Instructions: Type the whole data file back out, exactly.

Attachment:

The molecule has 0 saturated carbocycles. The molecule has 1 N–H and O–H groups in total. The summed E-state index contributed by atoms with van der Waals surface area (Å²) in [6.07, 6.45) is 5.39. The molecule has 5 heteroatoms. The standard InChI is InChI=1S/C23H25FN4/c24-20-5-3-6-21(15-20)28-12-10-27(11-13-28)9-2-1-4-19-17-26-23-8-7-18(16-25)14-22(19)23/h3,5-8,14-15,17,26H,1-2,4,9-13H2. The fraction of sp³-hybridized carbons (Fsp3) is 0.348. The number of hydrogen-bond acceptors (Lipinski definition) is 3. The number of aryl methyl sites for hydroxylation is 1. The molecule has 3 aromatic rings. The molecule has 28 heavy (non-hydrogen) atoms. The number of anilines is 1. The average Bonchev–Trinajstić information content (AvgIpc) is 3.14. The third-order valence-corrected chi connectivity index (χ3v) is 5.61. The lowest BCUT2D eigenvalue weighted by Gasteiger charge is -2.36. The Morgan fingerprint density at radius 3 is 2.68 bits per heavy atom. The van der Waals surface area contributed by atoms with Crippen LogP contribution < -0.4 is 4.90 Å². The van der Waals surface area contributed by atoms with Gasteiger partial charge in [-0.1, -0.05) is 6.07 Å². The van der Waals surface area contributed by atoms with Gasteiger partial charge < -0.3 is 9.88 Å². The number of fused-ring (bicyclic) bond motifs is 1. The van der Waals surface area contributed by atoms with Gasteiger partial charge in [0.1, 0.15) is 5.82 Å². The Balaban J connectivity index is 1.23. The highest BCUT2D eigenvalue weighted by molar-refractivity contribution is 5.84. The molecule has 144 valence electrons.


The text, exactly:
The molecule has 0 saturated carbocycles. The molecule has 1 N–H and O–H groups in total. The summed E-state index contributed by atoms with van der Waals surface area (Å²) in [6.07, 6.45) is 5.39. The molecule has 5 heteroatoms. The standard InChI is InChI=1S/C23H25FN4/c24-20-5-3-6-21(15-20)28-12-10-27(11-13-28)9-2-1-4-19-17-26-23-8-7-18(16-25)14-22(19)23/h3,5-8,14-15,17,26H,1-2,4,9-13H2. The fraction of sp³-hybridized carbons (Fsp3) is 0.348. The number of hydrogen-bond acceptors (Lipinski definition) is 3. The number of aryl methyl sites for hydroxylation is 1. The molecule has 3 aromatic rings. The molecule has 28 heavy (non-hydrogen) atoms. The number of anilines is 1. The average Bonchev–Trinajstić information content (AvgIpc) is 3.14. The third-order valence-corrected chi connectivity index (χ3v) is 5.61. The lowest BCUT2D eigenvalue weighted by Gasteiger charge is -2.36. The Morgan fingerprint density at radius 3 is 2.68 bits per heavy atom. The van der Waals surface area contributed by atoms with Crippen LogP contribution < -0.4 is 4.90 Å². The van der Waals surface area contributed by atoms with Gasteiger partial charge in [-0.1, -0.05) is 6.07 Å². The van der Waals surface area contributed by atoms with Gasteiger partial charge < -0.3 is 9.88 Å². The number of fused-ring (bicyclic) bond motifs is 1. The van der Waals surface area contributed by atoms with Gasteiger partial charge in [0.1, 0.15) is 5.82 Å². The Balaban J connectivity index is 1.23. The highest BCUT2D eigenvalue weighted by molar-refractivity contribution is 5.84. The molecule has 144 valence electrons.